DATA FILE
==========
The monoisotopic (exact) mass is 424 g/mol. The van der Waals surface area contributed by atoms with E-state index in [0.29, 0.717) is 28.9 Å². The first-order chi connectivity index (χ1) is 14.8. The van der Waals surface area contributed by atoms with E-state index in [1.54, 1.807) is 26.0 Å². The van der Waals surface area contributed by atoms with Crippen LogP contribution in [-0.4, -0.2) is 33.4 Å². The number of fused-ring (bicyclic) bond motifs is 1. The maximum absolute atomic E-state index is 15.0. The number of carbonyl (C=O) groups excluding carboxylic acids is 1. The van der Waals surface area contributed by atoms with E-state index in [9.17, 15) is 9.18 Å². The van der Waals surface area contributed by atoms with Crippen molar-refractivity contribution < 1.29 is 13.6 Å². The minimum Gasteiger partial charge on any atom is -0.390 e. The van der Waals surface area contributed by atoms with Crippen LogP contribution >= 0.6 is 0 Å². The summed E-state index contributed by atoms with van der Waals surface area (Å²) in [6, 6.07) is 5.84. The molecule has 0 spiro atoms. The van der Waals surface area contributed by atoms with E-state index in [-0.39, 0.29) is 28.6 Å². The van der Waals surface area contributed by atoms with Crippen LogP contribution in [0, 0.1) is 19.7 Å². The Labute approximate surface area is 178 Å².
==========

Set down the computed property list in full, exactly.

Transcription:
The monoisotopic (exact) mass is 424 g/mol. The van der Waals surface area contributed by atoms with E-state index in [0.29, 0.717) is 28.9 Å². The first-order chi connectivity index (χ1) is 14.8. The van der Waals surface area contributed by atoms with E-state index in [1.54, 1.807) is 26.0 Å². The van der Waals surface area contributed by atoms with Crippen LogP contribution in [-0.4, -0.2) is 33.4 Å². The number of fused-ring (bicyclic) bond motifs is 1. The maximum absolute atomic E-state index is 15.0. The number of carbonyl (C=O) groups excluding carboxylic acids is 1. The van der Waals surface area contributed by atoms with E-state index in [9.17, 15) is 9.18 Å². The van der Waals surface area contributed by atoms with Crippen molar-refractivity contribution < 1.29 is 13.6 Å². The minimum Gasteiger partial charge on any atom is -0.390 e. The van der Waals surface area contributed by atoms with Crippen LogP contribution >= 0.6 is 0 Å². The summed E-state index contributed by atoms with van der Waals surface area (Å²) in [6, 6.07) is 5.84. The molecule has 0 spiro atoms. The van der Waals surface area contributed by atoms with E-state index in [-0.39, 0.29) is 28.6 Å². The van der Waals surface area contributed by atoms with Crippen LogP contribution in [0, 0.1) is 19.7 Å². The Labute approximate surface area is 178 Å².